The Summer Session Deans announced on Monday that they will be introducing two new sessions to Summer Session. “We’re very excited about this change,” said Dr. Sara Thompson, Vice Provost for Summer Session. “These new sessions will give students more opportunity to enroll, which means more revenue for the university. Based on the record enrollments in Summer 2020, we anticipate that enrollments in these new sessions will generate enough revenue to completely offset the university’s budget shortfall.”
In an effort to facilitate increased summer enrollments, the colleges and schools have agreed to raise the summer credit limit from 16 to 32 credits. While that may sound like a lot, Thompson explained that the sessions would be staggered in a way that will make enrollment in all sessions manageable.
The idea behind the new sessions, as well as the new layout of the various summer sessions, was part of a joint proposal from the History and Classics Departments. “Oh, yeah. History and Classics really came through for us this year,” said Dr. Patrick Tally, Summer Session Dean representative for the College of Arts & Sciences. “You see, summer has two months named after great leaders: July and August for Julius and Augustus Caesar. So, we decided to insert a couple of sessions named after our own great leaders: Moorusmester and DiStefanusmester for our Provost and Chancellor.” Moorusmester will begin on Thursday, June 10th, the new moon, and DiStefanusmester will begin on Friday, July 9th, the next new moon.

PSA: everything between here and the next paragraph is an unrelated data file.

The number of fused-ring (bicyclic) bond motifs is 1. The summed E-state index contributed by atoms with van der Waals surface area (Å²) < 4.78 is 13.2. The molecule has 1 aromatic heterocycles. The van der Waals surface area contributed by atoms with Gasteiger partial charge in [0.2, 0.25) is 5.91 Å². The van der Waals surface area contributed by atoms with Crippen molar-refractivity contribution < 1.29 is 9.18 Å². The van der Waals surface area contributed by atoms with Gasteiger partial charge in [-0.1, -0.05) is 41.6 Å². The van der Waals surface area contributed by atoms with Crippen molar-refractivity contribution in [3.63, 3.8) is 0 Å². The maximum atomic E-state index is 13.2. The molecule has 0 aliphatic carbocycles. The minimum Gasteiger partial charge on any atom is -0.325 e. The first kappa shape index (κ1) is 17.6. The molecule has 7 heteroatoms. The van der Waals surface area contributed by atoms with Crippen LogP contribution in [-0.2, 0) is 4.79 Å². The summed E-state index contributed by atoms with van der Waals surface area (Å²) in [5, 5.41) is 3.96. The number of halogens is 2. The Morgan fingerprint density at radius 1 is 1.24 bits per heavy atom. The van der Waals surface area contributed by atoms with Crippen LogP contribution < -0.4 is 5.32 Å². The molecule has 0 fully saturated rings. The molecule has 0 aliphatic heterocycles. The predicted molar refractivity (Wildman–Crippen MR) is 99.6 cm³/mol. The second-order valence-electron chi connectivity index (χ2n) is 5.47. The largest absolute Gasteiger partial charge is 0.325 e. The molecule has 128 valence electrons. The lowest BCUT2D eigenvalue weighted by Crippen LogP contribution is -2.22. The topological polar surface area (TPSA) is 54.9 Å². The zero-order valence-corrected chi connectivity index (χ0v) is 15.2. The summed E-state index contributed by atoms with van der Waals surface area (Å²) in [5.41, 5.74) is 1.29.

To accommodate these new sessions, the Summer Session Deans will move Maymester and A Session to early and late April start dates, and will move B Session and Augmester out to mid-August and early September dates. All other session dates will remain scattered throughout the middle of the summer. “The best thing is,” Tally explained, “the calendar doesn’t have to make sense! As the History and Classics Departments reminded us, the months in the Julian calendar no longer align with their numerical markers, and nobody has ever been confused by that. September, October, November, December – these aren’t the seventh, eighth, ninth, and tenth months like their names would suggest, so why should we worry if Maymester is in April and Augmester is in September? Besides, it wasn’t confusing when the first Friday of the spring semester was a Wednesday, so why would this be confusing?”
Suzanne Classen, Summer Session Dean representative for the Division of Continuing Education, will present these changes at this week’s Conference for Student Success & Advising. “We’ve finally been accepted to present at CSSA!” Classen said while barely containing her enthusiasm. “My presentation will give a brief overview of what the new sessions are, where all the old sessions went, how to talk to students about Maymester and Augmester, implications for financial aid, and what counts as full-time for students using GI Bill. In fact, I just asked Cliff Conner in VMA to whip up a new Training Time Equivalency Table for our military students, and I’m sure he’ll have that to me by day’s end.” Classen’s presentation is at 3:00pm on Thursday, February 18th.